Breech birth

A breech birth is when the baby is born with their bottom, legs or knees coming out first, rather than their head. Currently in Australia, it is estimated that around 3-4 % of all babies at term are in the breech position but not all of them are born vaginally. Between 29 and 32 weeks of gestation, the estimate is 15% of babies are presenting bottom first. It is considered normal in the second trimester for babies to be in the breech position. Essentially, the risks of having a breech birth are closely matched to the weeks of pregnancy.

At the start of labour, most babies are lying on their side, with their head facing towards either the mother’s left or right side. With a breech birth, the baby’s head is generally sitting just below the mother’s diaphragm and rib cage. Feeling a distinctive hard and bony head in this region, rather than a softly rounded bottom, is one of the key factors in diagnosing a breech presentation.

Types of breech birth

  • Complete breech – This is when the baby’s bottom is presenting first, their knees are bent and their thighs extended upwards. Think of the classic foetal position.
  • Frank breech – This is when the baby’s bottom is presenting first and their legs are extended upwards along their body. Imagine an Olympic diver doing a classic furling move just as they jump off diving platform and before they rotate to enter the water head first.
  • Footling breech – This is when the baby’s legs are positioned below the baby’s bottom. Once the membranes have ruptured one or both of the legs drops down through the cervix and into the vagina.

How will I know if my baby is in a breech position?

You may not know until your midwife or obstetrician tells you. There are some fairly classic signs which can raise the suspicions of a health care practitioner. Sometimes though, it’s not evident that the baby is in the breech position until labour has begun and even then it’s not always clear.

Signs of breech presentation include:

  • Seeing a bottom, legs or feet being born first.
  • Feeling the baby’s head in the upper part of the mother’s uterus. A head feels hard, bony and can move freely from side to side – this is known as ballotable. Whereas a bottom is softer and more irregular; it doesn’t move as freely as a baby’s head does.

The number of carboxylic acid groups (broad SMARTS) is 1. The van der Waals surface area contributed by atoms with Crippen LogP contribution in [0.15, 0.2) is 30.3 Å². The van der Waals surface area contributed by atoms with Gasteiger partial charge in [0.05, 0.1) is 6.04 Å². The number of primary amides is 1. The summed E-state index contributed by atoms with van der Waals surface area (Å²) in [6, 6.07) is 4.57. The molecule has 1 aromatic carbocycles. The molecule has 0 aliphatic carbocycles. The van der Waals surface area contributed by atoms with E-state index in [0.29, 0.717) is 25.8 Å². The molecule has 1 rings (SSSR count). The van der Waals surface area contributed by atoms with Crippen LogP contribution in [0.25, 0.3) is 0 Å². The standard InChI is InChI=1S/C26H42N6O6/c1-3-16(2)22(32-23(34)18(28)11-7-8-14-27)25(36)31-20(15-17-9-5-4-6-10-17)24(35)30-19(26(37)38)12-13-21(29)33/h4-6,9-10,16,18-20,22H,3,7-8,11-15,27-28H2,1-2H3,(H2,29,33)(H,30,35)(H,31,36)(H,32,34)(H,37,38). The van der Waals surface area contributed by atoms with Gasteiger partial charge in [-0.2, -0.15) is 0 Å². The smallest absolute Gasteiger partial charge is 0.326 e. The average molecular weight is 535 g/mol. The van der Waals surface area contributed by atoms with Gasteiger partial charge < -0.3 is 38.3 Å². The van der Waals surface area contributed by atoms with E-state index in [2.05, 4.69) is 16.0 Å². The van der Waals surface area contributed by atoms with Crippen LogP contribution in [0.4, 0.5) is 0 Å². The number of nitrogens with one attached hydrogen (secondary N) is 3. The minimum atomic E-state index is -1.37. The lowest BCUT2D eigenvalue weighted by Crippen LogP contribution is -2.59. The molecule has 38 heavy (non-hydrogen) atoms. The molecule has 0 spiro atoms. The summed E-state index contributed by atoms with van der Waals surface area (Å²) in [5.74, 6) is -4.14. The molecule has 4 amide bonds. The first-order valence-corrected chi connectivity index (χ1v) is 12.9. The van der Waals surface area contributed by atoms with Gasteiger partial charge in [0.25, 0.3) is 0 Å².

• A mother may complain of feeling a hardness under her rib cage and struggles to get comfortable because of this.
  • If the membranes have been ruptured and there is thick meconium present. Meconium is the baby’s first bowel motion and if the baby’s anus is close to the mother’s vagina, fresh meconium is easy to see.
  • Cord prolapse.
  • An abnormal Cardiotocograph (CTG).
  • If a breech presentation is diagnosed by ultrasound, or less commonly by X-ray.

What makes a breech birth more likely?

Prematurity is by far the most important factor which influences the likelihood of having a breech birth. Around 25% of all babies are in the breech position from 32 weeks of gestation and over the next eight weeks, this reduces to just 3%. Because the baby grows so much in the last couple of months they aren’t able to move as freely and once their head goes into the “down” position in the mother’s pelvis, they tend to stay there. Because the baby’s head is so heavy it tends to move into the head first position and find its comfortable niche in the mother’s pelvis. There is sits (hopefully) until it is ready to be born.

Other factors include:

  • Multiple births such as twins, triplets or quads.
  • When there is an abnormal volume of amniotic fluid – either too much, known as “polihydramnios” or insufficient, known as “oligohydramnios”. Both of these can be indicators of other complications with the mother and/or her baby.
  • When there is a problem with the baby e.g. an abnormality – even when the amount of amniotic fluid is normal.
  • When a mother has had more than four babies. This results in uterine and abdominal muscle stretching and laxity.